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STATE OF NORTH CAROLINA v. RONNIE LANE STANCIL


No. 589A01

(Filed 7 March 2002)

1.    Evidence_sexual offense against child_expert testimony

    In a sexual offense prosecution involving a child victim, the trial court should not admit expert opinion that sexual abuse has in fact occurred because, absent physical evidence supporting a diagnosis of sexual abuse, such testimony is an impermissible opinion regarding the victim's credibility. However, an expert witness may testify, upon a proper foundation, as to the profiles of sexually abused children and whether a particular complainant has symptoms or characteristics consistent therewith.

2.    Evidence_sexual assault_child victim_expert opinion_not plain error

    Although the State failed to lay an adequate foundation for the admission of a pediatrician's statement of opinion that a child victim was in fact sexually assaulted under N.C.G.S. § 8C-1, Rule 702, the admission of this testimony did not constitute plain error because the error did not cause the jury to reach a different verdict than it otherwise would have reached in light of the overwhelming evidence against defendant.

    Appeal by defendant pursuant to N.C.G.S. § 7A-30(2) from the decision of a divided panel of the Court of Appeals, 146 N.C. App. 234, 552 S.E.2d 212 (2001), finding no error in a judgment entered 16 September 1999 by Winner, J., in Superior Court, Cabarrus County. Heard in the Supreme Court 13 February 2002.
    Roy Cooper, Attorney General, by Anne M. Middleton, Assistant Attorney General, for the State.

    Michael A. Grace and Christopher R. Clifton for defendant- appellant.

    PER CURIAM.

    [1] In a sexual offense prosecution involving a child victim, the trial court should not admit expert opinion that sexual abuse has in fact occurred because, absent physical evidence supporting a diagnosis of sexual abuse, such testimony is an impermissible opinion regarding the victim's credibility. State v. Trent, 320 N.C. 610, 359 S.E.2d 463 (1987); State v.Grover, 142 N.C. App. 411, 543 S.E.2d 179, aff'd per curiam, 354 N.C. 354, 553 S.E.2d 679 (2001). However, an expert witness may testify, upon a proper foundation, as to the profiles of sexually abused children and whether a particular complainant has symptoms or characteristics consistent therewith. State v. Hall, 330 N.C. 808, 818, 412 S.E.2d 883, 888 (1992); State v. Aguallo, 322 N.C. 818, 822-23, 370 S.E.2d 676, 678 (1988); State v. Kennedy, 320 N.C. 20, 32, 357 S.E.2d 359, 366 (1987).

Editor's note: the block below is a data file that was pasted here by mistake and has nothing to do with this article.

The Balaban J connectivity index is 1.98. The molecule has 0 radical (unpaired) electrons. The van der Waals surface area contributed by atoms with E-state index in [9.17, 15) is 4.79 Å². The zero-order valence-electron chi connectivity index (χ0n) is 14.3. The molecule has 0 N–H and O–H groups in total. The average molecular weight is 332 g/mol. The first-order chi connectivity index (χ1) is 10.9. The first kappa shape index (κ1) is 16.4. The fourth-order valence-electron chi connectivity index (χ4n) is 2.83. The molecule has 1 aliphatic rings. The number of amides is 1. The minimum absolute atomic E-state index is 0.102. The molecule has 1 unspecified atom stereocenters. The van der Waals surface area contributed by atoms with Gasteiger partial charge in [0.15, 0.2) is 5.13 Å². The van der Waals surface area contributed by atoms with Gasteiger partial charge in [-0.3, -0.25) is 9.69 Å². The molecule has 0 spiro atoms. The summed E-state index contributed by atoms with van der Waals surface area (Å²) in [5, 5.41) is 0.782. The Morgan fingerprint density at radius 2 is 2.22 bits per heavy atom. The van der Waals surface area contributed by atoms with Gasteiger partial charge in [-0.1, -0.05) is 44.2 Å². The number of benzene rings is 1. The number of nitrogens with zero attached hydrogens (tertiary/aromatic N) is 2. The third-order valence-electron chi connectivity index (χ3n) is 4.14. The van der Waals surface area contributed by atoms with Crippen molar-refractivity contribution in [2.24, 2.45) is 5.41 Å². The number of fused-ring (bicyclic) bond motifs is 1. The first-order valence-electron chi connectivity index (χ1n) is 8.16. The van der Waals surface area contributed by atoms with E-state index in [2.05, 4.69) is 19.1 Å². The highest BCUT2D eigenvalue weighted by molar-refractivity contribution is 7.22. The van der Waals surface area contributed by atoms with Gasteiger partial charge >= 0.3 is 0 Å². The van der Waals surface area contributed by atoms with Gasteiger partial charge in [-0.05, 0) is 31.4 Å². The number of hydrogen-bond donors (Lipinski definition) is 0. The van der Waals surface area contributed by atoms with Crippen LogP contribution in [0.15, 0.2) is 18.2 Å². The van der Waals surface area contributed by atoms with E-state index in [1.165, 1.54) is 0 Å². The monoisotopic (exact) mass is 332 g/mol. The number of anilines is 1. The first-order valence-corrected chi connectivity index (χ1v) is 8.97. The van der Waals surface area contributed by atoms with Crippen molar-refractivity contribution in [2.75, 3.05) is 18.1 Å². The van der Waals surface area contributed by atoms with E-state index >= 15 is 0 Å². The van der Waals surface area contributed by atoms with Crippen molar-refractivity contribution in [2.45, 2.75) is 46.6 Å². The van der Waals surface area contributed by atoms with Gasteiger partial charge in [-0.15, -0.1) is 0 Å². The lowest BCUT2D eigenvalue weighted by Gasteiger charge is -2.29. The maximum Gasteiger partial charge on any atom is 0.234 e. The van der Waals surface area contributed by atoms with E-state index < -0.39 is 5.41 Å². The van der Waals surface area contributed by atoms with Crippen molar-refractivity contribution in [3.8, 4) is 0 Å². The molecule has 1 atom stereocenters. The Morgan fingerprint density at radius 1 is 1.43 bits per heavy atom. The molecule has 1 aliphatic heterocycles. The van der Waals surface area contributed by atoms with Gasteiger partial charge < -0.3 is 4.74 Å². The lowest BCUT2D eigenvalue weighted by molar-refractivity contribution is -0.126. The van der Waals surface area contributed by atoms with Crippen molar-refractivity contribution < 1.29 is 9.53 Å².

[2] In the case sub judice, although a thorough examination and a series of tests revealed no physical evidence of sexual abuse, the trial court allowed Dr. Prakash, a pediatrician, to testify that the victim was “sexually assaulted and [that there was] also maltreatment, emotionally, physically, and sexually.” The doctor based her opinion on two examinations of the child and her review of an in-depth interview with the child by a psychologist. Upon the record before us, the State failed to lay an adequate foundation for the admission of Dr. Prakash's statement of opinion that the victim was in fact sexually assaulted under N.C.G.S. § 8C-1, Rule 702.
    The defendant did not make a timely objection at trial to Dr. Prakash's statement of opinion. We review for plain error. See State v. Odom, 307 N.C. 655, 300 S.E.2d 375 (1983). The overwhelming evidence against defendant leads us to conclude that the error committed did not cause the jury to reach a different verdict than it otherwise would have reached. See State v. Walker, 316 N.C. 33, 38-39, 340 S.E.2d 80, 83 (1986). Accordingly, although the trial court's admission of thechallenged portion of Dr. Prakash's testimony was error, it did not rise to the level of plain error.
    MODIFIED AND AFFIRMED.

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